Up to this point, the inward force of gravity trying to make the star collapse has been balanced by an equal outward force caused by the intense heat of a nuclear activity in its core. Although fusion ceases ion the star's core, it continues in a shell outside it. More and more helium is dumped into the core until it cannot support its own weight and it collapses. The collapse itself generates heat which makes the outer layers expand. The surface expands so much that it cools to a dull red colour, giving the star its name - a red giant. When this happens to the sun, it will grow so large that it will swallow up Mecury, Venus and the Earth. Anything living on Earth at that time will be vaporised.
The outer layers of a dying star eventually expand out into space, leaving behind a small, cool star called the white dwarf. This cools down and finally disappears from view.
The demise of the heavyweights
Astronomers believe that quite a different fate awaits stars that are more than 12 times the mass of the sun. The core of a 'heavyweight' collapses suddenly. It can go from the size of the Earth to between 10 and 100 kilometres across in less than a second! The shock of this sudden collapse is so violent that it blows the outer layers of the star away in a giant explosion called a supernova.
The brightest supernova is clearly visible to the naked eye. Astronomers have estimated that they must be 10 billion times brighter than the sun. They do not stay this bright for very long. As the shell of material is blown away into space, it expands, cools, loses its brightness and fades away after a few months. The collapsed core is incredibly dense, so dense that elements and chemical compunds as we know them cannot exist. The dying star is composed almost entirely of particles called neutrons. It is therefore called a neutron star. Because so much matter is compressed into such a small volume, the force of gravity at the star's surface is enormous, perhaps 100,000 million times the force of gravity on Earth.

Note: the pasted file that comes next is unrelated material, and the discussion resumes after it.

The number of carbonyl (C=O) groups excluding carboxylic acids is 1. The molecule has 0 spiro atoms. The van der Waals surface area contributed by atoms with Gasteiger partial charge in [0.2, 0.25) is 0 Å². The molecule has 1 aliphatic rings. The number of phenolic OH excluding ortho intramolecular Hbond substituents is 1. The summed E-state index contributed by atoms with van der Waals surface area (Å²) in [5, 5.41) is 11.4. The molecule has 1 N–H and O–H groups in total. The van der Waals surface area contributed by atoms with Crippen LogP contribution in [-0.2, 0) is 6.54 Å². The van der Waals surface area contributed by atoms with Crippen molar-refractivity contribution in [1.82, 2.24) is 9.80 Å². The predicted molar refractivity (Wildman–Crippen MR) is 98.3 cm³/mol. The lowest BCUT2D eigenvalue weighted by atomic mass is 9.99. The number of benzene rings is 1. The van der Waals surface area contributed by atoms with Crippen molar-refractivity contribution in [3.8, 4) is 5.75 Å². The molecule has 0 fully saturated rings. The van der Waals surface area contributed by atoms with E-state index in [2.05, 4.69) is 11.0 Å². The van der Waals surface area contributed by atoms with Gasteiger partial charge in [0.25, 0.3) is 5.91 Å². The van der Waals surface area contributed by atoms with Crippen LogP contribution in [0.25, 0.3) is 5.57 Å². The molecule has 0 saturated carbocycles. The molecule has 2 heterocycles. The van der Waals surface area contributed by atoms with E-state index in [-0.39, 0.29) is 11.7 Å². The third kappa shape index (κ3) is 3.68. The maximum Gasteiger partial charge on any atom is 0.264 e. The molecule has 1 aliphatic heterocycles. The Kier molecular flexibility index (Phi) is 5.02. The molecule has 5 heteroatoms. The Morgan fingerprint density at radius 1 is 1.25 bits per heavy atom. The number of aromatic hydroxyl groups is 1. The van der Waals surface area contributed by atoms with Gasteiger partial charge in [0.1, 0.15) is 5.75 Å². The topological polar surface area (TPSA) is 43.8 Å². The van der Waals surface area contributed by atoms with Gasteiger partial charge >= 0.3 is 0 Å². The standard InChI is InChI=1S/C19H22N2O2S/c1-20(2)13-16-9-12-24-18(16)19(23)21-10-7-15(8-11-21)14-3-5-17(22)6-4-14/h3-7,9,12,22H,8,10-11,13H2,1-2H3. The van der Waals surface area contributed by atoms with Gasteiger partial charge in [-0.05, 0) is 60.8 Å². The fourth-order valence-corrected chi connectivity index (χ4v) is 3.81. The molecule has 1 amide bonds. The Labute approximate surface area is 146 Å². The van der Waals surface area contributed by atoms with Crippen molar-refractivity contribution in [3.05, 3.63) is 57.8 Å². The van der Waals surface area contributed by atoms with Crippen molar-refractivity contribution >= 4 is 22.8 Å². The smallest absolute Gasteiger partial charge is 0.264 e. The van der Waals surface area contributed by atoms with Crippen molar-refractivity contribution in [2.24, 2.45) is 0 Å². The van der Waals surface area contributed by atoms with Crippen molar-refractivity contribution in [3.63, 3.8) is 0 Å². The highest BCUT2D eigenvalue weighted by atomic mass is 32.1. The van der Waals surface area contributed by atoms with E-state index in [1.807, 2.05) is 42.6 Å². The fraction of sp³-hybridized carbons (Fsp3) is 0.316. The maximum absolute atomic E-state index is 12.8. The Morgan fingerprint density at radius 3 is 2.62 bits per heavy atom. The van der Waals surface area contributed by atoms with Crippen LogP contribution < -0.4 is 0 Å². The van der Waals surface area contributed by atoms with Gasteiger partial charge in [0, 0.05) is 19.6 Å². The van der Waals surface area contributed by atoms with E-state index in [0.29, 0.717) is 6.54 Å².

The collapse that forms a neutron star is so sudden that the neutron star spins very quickly - as fast as 1,000 times per second! Particles escaping from the star's surface are caught up in the intense magnetic field that surrounds it. They give out radio waves which are squeezed by the field into two beams. As the star spins radio beams sweep around the sky like beams of light from a lighthouse.
Astronomers can detect them on Earth. The rate at which the star blinks on and off at radio wavelengths shows how quickly it is spinning.
The particles shot into space by a supernova spread throughout
the galay. Many of them are swept up by other stars, sucked in by the star's
force of gravity. Others are trpped by clouds of matter and, after millions
of years, form new stars. We have reason to be grateful that some stars
explode in this way, because we, and everything around us in the solar
system, are composed of atoms made in stars that have blown themselves
to bits. We are literally made from dust of stars.
|Early astronomers in China saw supernovae in 1006, 10554, 1572 and
1604. They named them 'guest stars' beacause they arrived, stayed a while
and left again. However, supernovae are not extremely rare events. Many
have gone unnoticed or been hidden by clouds of gas and dust. Mordern astronomers
have scanned the sky for supernovae reamins. They estimated from their
studies that a supernova occurs in our galaxy more than once every 100